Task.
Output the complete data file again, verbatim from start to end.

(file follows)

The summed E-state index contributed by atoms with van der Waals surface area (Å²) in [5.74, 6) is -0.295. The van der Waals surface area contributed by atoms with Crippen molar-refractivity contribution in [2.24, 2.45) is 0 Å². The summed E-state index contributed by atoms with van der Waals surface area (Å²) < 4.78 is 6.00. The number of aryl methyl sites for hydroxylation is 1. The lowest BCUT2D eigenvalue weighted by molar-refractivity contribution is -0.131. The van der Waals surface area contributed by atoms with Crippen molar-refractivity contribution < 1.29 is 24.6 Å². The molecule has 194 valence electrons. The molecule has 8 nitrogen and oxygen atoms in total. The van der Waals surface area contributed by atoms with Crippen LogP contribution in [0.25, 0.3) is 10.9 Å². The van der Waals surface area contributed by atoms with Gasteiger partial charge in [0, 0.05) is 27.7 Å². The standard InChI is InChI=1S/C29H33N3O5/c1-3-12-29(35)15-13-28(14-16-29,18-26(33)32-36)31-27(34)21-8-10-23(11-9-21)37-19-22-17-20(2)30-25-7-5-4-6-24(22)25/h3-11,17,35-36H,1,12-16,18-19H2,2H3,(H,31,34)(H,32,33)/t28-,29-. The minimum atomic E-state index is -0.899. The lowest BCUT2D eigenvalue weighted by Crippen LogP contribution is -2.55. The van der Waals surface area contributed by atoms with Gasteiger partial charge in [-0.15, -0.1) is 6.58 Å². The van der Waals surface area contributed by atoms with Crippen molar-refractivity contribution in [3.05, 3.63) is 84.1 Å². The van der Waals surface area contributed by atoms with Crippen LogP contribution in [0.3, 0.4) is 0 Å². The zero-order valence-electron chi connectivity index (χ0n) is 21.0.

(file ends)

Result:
The summed E-state index contributed by atoms with van der Waals surface area (Å²) in [5.74, 6) is -0.295. The van der Waals surface area contributed by atoms with Crippen molar-refractivity contribution in [2.24, 2.45) is 0 Å². The summed E-state index contributed by atoms with van der Waals surface area (Å²) < 4.78 is 6.00. The number of aryl methyl sites for hydroxylation is 1. The lowest BCUT2D eigenvalue weighted by molar-refractivity contribution is -0.131. The van der Waals surface area contributed by atoms with Crippen molar-refractivity contribution < 1.29 is 24.6 Å². The molecule has 194 valence electrons. The molecule has 8 nitrogen and oxygen atoms in total. The van der Waals surface area contributed by atoms with Crippen LogP contribution in [0.25, 0.3) is 10.9 Å². The van der Waals surface area contributed by atoms with Gasteiger partial charge in [0, 0.05) is 27.7 Å². The standard InChI is InChI=1S/C29H33N3O5/c1-3-12-29(35)15-13-28(14-16-29,18-26(33)32-36)31-27(34)21-8-10-23(11-9-21)37-19-22-17-20(2)30-25-7-5-4-6-24(22)25/h3-11,17,35-36H,1,12-16,18-19H2,2H3,(H,31,34)(H,32,33)/t28-,29-. The minimum atomic E-state index is -0.899. The lowest BCUT2D eigenvalue weighted by Crippen LogP contribution is -2.55. The van der Waals surface area contributed by atoms with Gasteiger partial charge in [-0.15, -0.1) is 6.58 Å². The van der Waals surface area contributed by atoms with Crippen molar-refractivity contribution in [3.05, 3.63) is 84.1 Å². The van der Waals surface area contributed by atoms with Crippen LogP contribution in [0.3, 0.4) is 0 Å². The zero-order valence-electron chi connectivity index (χ0n) is 21.0.